Here's a fun little project you can build that is at the cross-roads of computing and radio communications: a flight tracker using SDR (Software-defined radio) to receive ADS-B transmissions directly from aircraft flying overhead using a Raspberry Pi with a DVB-T USB stick. Once you've built the system, you can direct your web browser to a port on the Raspberry Pi to take a look at all the airplanes near your location - not a lot going on above the White Mountains this Sunday afternoon:
I've recently built three of these and linked them all to the FlightAware tracking website, where you can see the flights currently tracked by all three receivers, as well as tracking statistics regarding number of flights seen per day, etc. Here is the complete system with the three cables being power, Ethernet, and the antenna connection:
The basis of this tracking is the Automatic dependent surveillance – broadcast (ADS–B) that each airplane transmits on a frequency of 1090 MHz, which contains GPS position, speed, altitude, heading, ascent/descent, and other navigational data. This information is normally used by ATC (Air Traffic Control) as well as received by other airplanes to provide situational awareness and allow self separation i.e. collision avoidance. Since this is being broadcast in a standardized format, it can be received and decoded by anybody, including ground stations.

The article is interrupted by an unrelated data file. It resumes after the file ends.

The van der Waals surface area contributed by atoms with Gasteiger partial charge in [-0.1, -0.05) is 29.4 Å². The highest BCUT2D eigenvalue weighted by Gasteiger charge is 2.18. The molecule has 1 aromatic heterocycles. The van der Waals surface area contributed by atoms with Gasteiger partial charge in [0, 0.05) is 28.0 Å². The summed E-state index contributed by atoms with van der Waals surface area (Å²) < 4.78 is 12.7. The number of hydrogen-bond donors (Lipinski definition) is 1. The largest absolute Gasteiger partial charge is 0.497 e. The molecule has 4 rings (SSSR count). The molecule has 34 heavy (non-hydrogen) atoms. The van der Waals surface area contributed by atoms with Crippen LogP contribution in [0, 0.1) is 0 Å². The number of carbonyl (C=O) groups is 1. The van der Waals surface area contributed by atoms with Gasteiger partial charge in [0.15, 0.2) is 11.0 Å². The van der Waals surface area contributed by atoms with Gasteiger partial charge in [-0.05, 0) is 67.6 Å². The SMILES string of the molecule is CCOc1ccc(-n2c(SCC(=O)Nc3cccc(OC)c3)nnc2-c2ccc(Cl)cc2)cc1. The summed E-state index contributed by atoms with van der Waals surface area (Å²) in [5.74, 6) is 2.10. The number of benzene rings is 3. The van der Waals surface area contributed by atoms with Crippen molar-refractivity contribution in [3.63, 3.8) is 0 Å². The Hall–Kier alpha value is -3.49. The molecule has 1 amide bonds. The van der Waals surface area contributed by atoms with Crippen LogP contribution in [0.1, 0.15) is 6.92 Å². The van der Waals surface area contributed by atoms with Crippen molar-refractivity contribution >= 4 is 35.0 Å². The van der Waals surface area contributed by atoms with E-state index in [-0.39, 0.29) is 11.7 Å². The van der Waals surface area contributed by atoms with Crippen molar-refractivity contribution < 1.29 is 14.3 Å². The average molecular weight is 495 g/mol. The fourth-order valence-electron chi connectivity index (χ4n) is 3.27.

Which brings us to the cheapest and most interesting way to receive these signals: SDR, or Software-defined radio - a technology where components that have been typically implemented in hardware (e.g. mixers, filters, amplifiers, modulators/demodulators, detectors, etc.) are instead implemented by means of software in a computer. All you need is an antenna and a UBS device that can support SDR applications, such as a cheap DVB-T USB stick.
For the computer system we don't need much processing power, so the Raspberry Pi Model B+ is the perfect choice for a low-priced stand-alone system that can easily handle the decoding of the ADS-B signal using the open-source dump1090 software and stream the data to a tracking site, such a FlightAware.
FlightAware also has some good instructions on how to build the system as well as a shopping list of all the components you will need: Build a PiAware ADS-B Receiver. Overall, the complete system, including case, power supply, Ethernet cable, etc. will cost you about $105.
However, the tiny antenna that comes standard with the DVB-T stick is only good for reception of signals from a very limited range. So one of the components you might want to upgrade sooner or later is the antenna by getting one that is actually appropriate for 1090 MHz, such as this vertical ADS-B outdoor base station antenna, or this ADS-B blade indoor antenna. I opted for the indoor antenna, since I didn't want to run extra antenna cables to the roof. And the indoor antenna is already so much better than the original tiny DVB-T whip.
As you can see in this diagram, upgrading the antenna on November 12th resulted in the system being able to receive about 40,000 - 50,000 positions per day instead of 13,000 - 14,000 positions with the tiny original antenna - the correct antenna really makes a huge difference in the capability and range of the system!
Overall this is a fun little project to do on a rainy weekend. You can either build it all by yourself, or use it as an opportunity to teach the kids how to build a computer. Some Linux and networking skills are required, but nothing too complicated. And there are good instructions available for each step of the process.